The central components in the bacterial chemotaxis system are four varieties of methyl-accepting chemotaxis proteins or MCPs. All four proteins span the bacterial inner membrane. Their conformation changes from a clockwise signalling [CWS] to a counter-clockwise signalling [CCWS] state after attractant binding, either directly, or via one of the periplasmic receptor proteins. It should be noted that the effector ligand does not enter the bacterial cell cytoplasm in order to exert its effects. The ligand binding affinities of the MCPs can be adjusted by multiple methylation of glutamate residues within a cytoplasmic domain of these proteins.

Many components of the bacterial chemotaxis system were identified from mutants lacking various features of the wild type system. About 50 genes are involved, some of which are listed in the following table:

protein

location

function

effect of gene deletion

MCP I (tsr)

inner membrane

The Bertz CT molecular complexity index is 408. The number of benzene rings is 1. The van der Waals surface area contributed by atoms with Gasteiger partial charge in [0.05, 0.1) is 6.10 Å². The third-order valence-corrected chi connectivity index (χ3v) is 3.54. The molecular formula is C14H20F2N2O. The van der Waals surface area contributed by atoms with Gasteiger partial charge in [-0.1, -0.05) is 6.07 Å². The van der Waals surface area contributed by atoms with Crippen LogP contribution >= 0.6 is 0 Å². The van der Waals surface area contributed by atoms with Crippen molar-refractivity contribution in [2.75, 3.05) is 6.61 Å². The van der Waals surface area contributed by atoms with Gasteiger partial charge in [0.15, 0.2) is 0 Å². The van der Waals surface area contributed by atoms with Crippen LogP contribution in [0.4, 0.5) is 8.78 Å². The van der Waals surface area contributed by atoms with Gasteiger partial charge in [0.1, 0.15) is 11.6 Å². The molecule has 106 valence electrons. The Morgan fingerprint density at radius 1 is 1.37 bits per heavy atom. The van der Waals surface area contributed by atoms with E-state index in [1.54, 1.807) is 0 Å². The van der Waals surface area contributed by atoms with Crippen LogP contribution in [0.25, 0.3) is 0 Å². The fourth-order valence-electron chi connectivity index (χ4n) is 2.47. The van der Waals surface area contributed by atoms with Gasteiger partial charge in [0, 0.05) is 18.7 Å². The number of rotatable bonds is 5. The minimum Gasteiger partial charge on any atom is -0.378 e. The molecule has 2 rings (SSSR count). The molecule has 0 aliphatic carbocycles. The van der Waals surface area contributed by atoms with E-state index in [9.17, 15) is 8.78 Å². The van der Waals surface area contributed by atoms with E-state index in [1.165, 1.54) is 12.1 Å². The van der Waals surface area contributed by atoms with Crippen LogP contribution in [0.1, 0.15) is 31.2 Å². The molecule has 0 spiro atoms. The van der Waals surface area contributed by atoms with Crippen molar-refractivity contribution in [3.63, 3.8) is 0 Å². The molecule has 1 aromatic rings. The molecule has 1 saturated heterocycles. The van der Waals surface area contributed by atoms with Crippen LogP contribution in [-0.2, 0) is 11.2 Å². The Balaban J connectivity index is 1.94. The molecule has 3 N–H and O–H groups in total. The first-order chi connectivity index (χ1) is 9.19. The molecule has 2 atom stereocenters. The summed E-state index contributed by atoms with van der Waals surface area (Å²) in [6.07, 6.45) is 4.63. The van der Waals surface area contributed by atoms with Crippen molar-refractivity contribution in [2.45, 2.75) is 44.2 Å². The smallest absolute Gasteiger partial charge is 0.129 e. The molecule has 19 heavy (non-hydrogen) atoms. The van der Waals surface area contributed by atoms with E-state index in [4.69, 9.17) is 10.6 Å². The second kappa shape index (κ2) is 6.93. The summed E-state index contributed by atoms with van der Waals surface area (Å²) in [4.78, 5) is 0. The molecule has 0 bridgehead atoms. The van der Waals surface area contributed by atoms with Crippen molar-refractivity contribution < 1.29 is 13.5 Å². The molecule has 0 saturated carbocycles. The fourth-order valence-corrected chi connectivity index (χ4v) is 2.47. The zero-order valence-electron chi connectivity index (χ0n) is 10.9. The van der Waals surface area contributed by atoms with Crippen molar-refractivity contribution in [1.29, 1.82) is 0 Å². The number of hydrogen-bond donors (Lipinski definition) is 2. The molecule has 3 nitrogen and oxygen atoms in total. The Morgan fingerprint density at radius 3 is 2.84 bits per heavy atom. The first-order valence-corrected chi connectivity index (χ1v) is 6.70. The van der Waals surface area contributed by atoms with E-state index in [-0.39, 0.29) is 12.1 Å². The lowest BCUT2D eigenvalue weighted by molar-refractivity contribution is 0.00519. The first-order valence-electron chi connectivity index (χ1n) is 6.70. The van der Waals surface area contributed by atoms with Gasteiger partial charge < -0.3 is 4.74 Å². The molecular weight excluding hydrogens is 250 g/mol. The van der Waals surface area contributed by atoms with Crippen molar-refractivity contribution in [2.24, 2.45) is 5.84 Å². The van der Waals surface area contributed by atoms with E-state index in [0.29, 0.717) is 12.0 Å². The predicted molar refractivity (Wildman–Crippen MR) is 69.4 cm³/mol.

binds serine (attractant), or leucine (repellant) directly

no response to either serine or leucine, remainder OK

MCP II (tar)

inner membrane

binds aspartate, the maltose receptor protein (attractants) and Ni, Co (repellants)

no response to aspartate, maltose, Ni or Co, but all other systems operate OK

MCP III (trg)

inner membrane

binds the galactose and ribose receptor proteins

no response to galactose or ribose, all other systems OK

MCP IV (tap)

inner membrane

binds the dipeptide receptor protein

no response to dipeptides, but all other systems are OK

maltose receptor

periplasm

binds maltose to MCP II

no response to maltose, but all other systems are OK

galactose receptor

periplasm

binds galactose to MCP III

no response to galactose, but all other systems are OK

ribose receptor

periplasm

binds ribose to MCP III

no response to ribose, but all other systems are OK

dipeptide receptor

periplasm

binds dipeptides to MCP IV

no response to dipeptides, but all other systems are OK

Che A

cytoplasm

phosphorylates itself if MCP empty, then Che Y & Che B

counterclockwise bias: swim smoothly, cannot tumble

Che B

cytoplasm

MCP methyl esterase when phosphorylated

insensitive, no adaptation, no memory

Che R

cytoplasm

MCP methylator (uses SAM)

hypersensitive, no adaptation

Che W

cytoplasm

connects MCPs to Che A

counterclockwise bias

Che Y

cytoplasm